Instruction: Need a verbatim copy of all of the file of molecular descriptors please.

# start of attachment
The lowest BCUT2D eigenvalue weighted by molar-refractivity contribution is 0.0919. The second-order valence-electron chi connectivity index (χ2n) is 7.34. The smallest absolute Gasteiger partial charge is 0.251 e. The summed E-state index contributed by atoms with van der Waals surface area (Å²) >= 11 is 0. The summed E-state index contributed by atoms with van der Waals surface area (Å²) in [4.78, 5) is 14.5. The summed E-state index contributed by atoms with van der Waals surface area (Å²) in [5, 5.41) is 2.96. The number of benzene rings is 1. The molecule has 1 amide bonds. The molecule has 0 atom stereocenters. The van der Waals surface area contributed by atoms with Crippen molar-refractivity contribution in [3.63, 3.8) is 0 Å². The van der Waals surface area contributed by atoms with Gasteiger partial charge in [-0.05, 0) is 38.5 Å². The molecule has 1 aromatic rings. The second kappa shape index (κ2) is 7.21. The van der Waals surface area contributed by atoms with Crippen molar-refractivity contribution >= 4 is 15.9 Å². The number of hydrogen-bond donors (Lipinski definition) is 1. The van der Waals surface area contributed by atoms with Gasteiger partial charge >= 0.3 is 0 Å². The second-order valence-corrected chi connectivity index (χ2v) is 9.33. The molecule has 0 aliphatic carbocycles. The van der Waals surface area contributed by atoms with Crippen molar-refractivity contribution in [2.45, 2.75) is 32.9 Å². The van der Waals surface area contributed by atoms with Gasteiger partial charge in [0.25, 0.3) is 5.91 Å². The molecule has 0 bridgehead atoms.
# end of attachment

The lowest BCUT2D eigenvalue weighted by molar-refractivity contribution is 0.0919. The second-order valence-electron chi connectivity index (χ2n) is 7.34. The smallest absolute Gasteiger partial charge is 0.251 e. The summed E-state index contributed by atoms with van der Waals surface area (Å²) >= 11 is 0. The summed E-state index contributed by atoms with van der Waals surface area (Å²) in [4.78, 5) is 14.5. The summed E-state index contributed by atoms with van der Waals surface area (Å²) in [5, 5.41) is 2.96. The number of benzene rings is 1. The molecule has 1 amide bonds. The molecule has 0 atom stereocenters. The van der Waals surface area contributed by atoms with Crippen molar-refractivity contribution in [3.63, 3.8) is 0 Å². The van der Waals surface area contributed by atoms with Gasteiger partial charge in [-0.05, 0) is 38.5 Å². The molecule has 1 aromatic rings. The second kappa shape index (κ2) is 7.21. The van der Waals surface area contributed by atoms with Crippen molar-refractivity contribution >= 4 is 15.9 Å². The number of hydrogen-bond donors (Lipinski definition) is 1. The van der Waals surface area contributed by atoms with Gasteiger partial charge >= 0.3 is 0 Å². The second-order valence-corrected chi connectivity index (χ2v) is 9.33. The molecule has 0 aliphatic carbocycles. The van der Waals surface area contributed by atoms with Crippen molar-refractivity contribution in [2.45, 2.75) is 32.9 Å². The van der Waals surface area contributed by atoms with Gasteiger partial charge in [0.25, 0.3) is 5.91 Å². The molecule has 0 bridgehead atoms.